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Toy Story 3

Funny, suspenseful, bittersweet

Jun. 16, 2010
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The original Toy Story changed the face of animation through advances in computer imaging. It must have been hard for some members of the team behind Toy Story 3 to understand its influence. After all, they were children when the first Toy Story was in theaters in 1995. Aside from working with the kids who grew up with Woody and Buzz, director Lee Unkrich had another shock over the rush of time as he began work on the new film. When he unearthed the electronic files for Toy Story, he found they could no longer be opened. Technologically, the first movie already belongs to the ancient past.

Of course, if computer animation had been the sole virtue of Toy Story, Finding Nemo and other films from Pixar Studios, their impact would have been slighter. Like its predecessors, Toy Story 3 balances the kinetic spectacle of a children’s movie with an intelligently written, heartfelt story that works on multiple levels. The kids will be entertained, the adults will be amused. Everyone will be given something to ponder.

Toy Story 3 is about time and change. Andy, who once found so much happiness with his toys, is 17 and moving away to college. He hasn’t played with his plastic companions for years. Through a series of mishaps, Woody (Tom Hanks), Buzz (Tim Allen), Mr. and Mrs. Potato Head (Don Rickles, Estelle Harris), Rex (Wallace Shawn) and the gang are donated to the ironically named Sunnyside Daycare Center along with a newcomer, Barbie, tossed away by Andy’s little sister.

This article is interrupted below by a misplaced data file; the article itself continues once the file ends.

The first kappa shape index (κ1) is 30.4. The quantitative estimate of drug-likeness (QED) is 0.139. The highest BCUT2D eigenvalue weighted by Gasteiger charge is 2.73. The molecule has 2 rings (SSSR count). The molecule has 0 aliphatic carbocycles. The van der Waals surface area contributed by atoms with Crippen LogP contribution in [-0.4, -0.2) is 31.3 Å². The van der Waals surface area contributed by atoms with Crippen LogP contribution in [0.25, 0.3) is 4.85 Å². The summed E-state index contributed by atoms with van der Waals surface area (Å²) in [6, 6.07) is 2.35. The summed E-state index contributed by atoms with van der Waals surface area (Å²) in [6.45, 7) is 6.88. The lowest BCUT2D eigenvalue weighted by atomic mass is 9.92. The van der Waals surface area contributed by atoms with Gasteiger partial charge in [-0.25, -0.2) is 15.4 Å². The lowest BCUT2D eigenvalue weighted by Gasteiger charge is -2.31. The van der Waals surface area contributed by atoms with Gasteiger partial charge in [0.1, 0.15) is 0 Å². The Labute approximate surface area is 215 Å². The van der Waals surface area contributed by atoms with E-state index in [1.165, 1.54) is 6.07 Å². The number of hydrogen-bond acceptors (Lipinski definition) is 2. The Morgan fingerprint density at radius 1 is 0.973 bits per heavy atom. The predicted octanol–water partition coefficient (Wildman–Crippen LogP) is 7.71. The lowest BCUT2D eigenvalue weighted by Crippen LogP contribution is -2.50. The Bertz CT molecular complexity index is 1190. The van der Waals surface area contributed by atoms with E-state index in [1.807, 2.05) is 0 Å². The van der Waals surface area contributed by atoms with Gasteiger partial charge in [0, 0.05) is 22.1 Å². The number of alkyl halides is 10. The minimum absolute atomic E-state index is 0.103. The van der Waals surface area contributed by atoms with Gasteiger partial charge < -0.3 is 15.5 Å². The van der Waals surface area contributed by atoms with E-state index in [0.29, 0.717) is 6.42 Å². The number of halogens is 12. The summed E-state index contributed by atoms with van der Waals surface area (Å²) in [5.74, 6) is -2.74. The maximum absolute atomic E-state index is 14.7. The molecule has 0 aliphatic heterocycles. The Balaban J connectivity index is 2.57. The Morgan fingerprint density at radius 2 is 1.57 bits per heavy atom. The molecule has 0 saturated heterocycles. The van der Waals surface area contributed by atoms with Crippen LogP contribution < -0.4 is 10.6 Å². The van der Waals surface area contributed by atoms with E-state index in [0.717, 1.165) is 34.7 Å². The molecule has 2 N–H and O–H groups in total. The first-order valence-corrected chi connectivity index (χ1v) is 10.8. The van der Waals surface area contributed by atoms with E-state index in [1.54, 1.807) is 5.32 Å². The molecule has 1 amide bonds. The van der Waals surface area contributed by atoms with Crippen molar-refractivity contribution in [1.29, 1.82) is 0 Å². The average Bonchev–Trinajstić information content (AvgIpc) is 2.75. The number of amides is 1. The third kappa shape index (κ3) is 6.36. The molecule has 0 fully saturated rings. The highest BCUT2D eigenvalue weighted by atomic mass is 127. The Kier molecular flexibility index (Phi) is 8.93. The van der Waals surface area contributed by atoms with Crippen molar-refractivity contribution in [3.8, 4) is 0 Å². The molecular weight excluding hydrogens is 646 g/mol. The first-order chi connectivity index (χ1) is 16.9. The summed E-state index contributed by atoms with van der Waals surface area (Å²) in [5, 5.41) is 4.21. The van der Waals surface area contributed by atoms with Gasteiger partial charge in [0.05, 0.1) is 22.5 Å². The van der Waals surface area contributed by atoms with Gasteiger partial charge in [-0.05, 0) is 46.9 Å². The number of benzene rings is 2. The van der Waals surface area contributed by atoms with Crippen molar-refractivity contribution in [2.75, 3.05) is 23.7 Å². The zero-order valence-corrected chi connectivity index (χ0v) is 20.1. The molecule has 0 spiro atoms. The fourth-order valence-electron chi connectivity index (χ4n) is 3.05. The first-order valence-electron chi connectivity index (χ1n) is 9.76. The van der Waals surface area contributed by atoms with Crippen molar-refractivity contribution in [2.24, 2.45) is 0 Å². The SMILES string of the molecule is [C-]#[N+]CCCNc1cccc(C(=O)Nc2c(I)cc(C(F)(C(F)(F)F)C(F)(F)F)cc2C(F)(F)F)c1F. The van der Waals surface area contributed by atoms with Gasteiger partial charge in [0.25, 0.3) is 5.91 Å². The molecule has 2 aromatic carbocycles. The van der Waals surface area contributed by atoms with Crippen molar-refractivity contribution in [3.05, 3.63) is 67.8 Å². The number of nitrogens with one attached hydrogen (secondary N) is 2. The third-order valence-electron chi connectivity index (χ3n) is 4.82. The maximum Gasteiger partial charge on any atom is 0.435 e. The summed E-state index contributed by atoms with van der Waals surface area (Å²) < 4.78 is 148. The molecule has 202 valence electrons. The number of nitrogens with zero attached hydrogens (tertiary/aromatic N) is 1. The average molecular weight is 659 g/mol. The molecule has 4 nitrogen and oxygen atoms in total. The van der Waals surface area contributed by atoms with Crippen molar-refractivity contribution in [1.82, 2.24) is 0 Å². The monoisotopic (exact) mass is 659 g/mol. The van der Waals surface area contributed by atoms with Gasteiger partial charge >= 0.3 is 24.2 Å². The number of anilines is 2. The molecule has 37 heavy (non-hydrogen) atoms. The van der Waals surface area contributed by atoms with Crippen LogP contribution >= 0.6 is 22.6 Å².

After enduring years of neglect from Andy, most of the toys see Sunnyside as a paradise—a place where they will be cared for and given the attention they need. Greeting them is the boss of Sunnyside’s toy land, Lotso (Ned Beatty), a purple hugging bear with a Southern drawl and an easy manner. “No owners means no heartbreak,” the bear says consolingly.

Alone among them, Woody remains skeptical of Sunnyside and resolutely loyal to Andy. If the owner they loved wants to consign them to the attic, at least they will be safe and warm and together. Pixar films have usually painted dim pictures of sterile institutions that claim benevolence, and Sunnyside is no exception. The kids turn out to be toy-wrecking monsters and Lotso is like the tyrannical Southern sheriff from a ’50s film. When he begins, “Listen folks, we got a way of doing things here at Sunnyside,” you know the regime will be pitiless.

Sad-eyed at Andy’s disregard, the toys are hurt and disappointed and considerably more endearing and sympathetic than most of the flesh-and-blood characters that stride through the movies. Is Woody right for wanting to stay the course, to stick with what is known instead of exploring new possibilities? In any event, the moral of the story involves camaraderie and seeing through deceptive appearances. A smile can conceal bad intentions. Funny, suspenseful, bittersweet and technically adept, Toy Story 3 doesn’t actually need its 3-D format. It already has depth.


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